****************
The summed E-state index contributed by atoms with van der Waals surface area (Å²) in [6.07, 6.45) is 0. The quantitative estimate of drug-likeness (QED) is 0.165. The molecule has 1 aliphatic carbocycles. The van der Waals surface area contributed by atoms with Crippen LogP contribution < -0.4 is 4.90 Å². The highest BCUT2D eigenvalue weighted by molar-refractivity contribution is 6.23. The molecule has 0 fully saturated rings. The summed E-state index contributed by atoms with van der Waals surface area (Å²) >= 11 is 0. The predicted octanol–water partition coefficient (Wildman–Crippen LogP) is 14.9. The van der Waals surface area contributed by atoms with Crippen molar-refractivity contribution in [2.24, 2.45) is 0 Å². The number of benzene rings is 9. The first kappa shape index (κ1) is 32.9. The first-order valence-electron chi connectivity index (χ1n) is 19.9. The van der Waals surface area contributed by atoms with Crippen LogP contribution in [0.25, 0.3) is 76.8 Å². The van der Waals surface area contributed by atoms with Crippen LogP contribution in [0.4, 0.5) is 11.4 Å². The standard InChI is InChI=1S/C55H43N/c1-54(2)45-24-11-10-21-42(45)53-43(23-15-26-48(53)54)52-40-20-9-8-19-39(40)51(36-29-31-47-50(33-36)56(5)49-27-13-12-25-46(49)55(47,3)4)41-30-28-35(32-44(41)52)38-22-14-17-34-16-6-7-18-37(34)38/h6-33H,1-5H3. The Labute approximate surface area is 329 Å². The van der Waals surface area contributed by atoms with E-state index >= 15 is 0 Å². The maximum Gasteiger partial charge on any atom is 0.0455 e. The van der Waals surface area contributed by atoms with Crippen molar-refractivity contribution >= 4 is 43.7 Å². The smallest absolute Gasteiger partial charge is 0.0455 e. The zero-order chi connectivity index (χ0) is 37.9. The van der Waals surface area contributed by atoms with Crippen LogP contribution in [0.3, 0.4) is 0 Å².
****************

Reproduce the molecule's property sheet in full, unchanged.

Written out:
The summed E-state index contributed by atoms with van der Waals surface area (Å²) in [6.07, 6.45) is 0. The quantitative estimate of drug-likeness (QED) is 0.165. The molecule has 1 aliphatic carbocycles. The van der Waals surface area contributed by atoms with Crippen LogP contribution < -0.4 is 4.90 Å². The highest BCUT2D eigenvalue weighted by molar-refractivity contribution is 6.23. The molecule has 0 fully saturated rings. The summed E-state index contributed by atoms with van der Waals surface area (Å²) >= 11 is 0. The predicted octanol–water partition coefficient (Wildman–Crippen LogP) is 14.9. The van der Waals surface area contributed by atoms with Crippen molar-refractivity contribution in [2.24, 2.45) is 0 Å². The number of benzene rings is 9. The first kappa shape index (κ1) is 32.9. The first-order valence-electron chi connectivity index (χ1n) is 19.9. The van der Waals surface area contributed by atoms with Crippen LogP contribution in [0.25, 0.3) is 76.8 Å². The van der Waals surface area contributed by atoms with Crippen LogP contribution in [0.4, 0.5) is 11.4 Å². The standard InChI is InChI=1S/C55H43N/c1-54(2)45-24-11-10-21-42(45)53-43(23-15-26-48(53)54)52-40-20-9-8-19-39(40)51(36-29-31-47-50(33-36)56(5)49-27-13-12-25-46(49)55(47,3)4)41-30-28-35(32-44(41)52)38-22-14-17-34-16-6-7-18-37(34)38/h6-33H,1-5H3. The Labute approximate surface area is 329 Å². The van der Waals surface area contributed by atoms with E-state index >= 15 is 0 Å². The maximum Gasteiger partial charge on any atom is 0.0455 e. The van der Waals surface area contributed by atoms with Crippen molar-refractivity contribution >= 4 is 43.7 Å². The smallest absolute Gasteiger partial charge is 0.0455 e. The zero-order chi connectivity index (χ0) is 37.9. The van der Waals surface area contributed by atoms with Crippen LogP contribution in [0.3, 0.4) is 0 Å².